O’ahu – Honolulu – Pearl Harbor: USS West Virginia Mooring Quay
Image by wallyg
The surprise military strike on Pearl Harbor by the Imperial Japanese Navy,designed by admiral Isoroku Yamamamoto, was a culmination of a decade of deteriorating relationships. The pre-emptive measure intended to prevent the U.S. Pacific Fleet from interfering in Japan’s grand strategy of conquest in the Western Pacific. Instead, it provoked the previously isolationist United States into full participation in World War II. The base was attacked in two waves by 353 Japanese aircraft, launched from six aircraft carriers. Four U.S. Navy battleships were sunk, and another four were damaged. The Japanese also sank or damaged three cruisers, three destroyers, an anti-aircraft training ship, one minelayer, and 188 U.S. aircraft. In total, 2,402 personnel were killed and 1,282 were wounded. Japanese loses were light with 29 aircraft and five midget submarines lost, and 65 servicemen killed or wounded.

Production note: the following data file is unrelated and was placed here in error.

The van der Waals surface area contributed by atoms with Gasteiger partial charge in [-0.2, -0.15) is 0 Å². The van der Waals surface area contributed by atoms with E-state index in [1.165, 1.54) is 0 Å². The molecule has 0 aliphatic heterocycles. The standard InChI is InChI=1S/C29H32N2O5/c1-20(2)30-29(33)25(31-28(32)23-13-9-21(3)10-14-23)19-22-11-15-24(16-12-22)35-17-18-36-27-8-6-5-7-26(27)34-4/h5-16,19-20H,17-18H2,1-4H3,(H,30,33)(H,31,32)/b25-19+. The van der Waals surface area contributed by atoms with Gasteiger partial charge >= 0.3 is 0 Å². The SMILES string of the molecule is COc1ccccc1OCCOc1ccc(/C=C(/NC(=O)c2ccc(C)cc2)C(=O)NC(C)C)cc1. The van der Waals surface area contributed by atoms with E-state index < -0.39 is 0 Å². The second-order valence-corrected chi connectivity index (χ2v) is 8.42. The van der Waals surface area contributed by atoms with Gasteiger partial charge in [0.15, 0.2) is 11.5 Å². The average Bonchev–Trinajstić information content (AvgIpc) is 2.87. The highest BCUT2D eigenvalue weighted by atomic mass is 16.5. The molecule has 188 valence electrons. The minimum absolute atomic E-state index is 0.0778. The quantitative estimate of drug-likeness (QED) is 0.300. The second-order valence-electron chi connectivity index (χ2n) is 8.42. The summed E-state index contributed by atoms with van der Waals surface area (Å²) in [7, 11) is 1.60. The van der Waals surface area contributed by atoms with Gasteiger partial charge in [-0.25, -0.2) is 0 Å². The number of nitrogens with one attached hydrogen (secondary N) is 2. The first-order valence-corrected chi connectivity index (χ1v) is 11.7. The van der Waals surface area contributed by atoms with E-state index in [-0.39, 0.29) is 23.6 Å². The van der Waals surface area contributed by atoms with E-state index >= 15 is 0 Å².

The World War II Valor in the Pacific National Monument, a United States national monument spanning 9 sites in 3 states, honors several aspects of the American engagement in World War II. Six of the sites are located in Hawaii–the USS Arizona Memorial and Visitors Center, the USS Utah Memorial, the USS Oklahoma Memorial, Six Chief Petty Officer Bungalows on Ford Island, and the Mooring Quays F6, F7, and F8, which formed part of Battleship Row. The monument was created on December 5, 2008, through an executive order issued by President George W. Bush under the authority of the Antiquities Act of 1906.
USS Arizona Memorial National Register #66000944 (1966)
Pearl Harbor, U.S. Naval Base National Historic District National Register #66000940 (1966)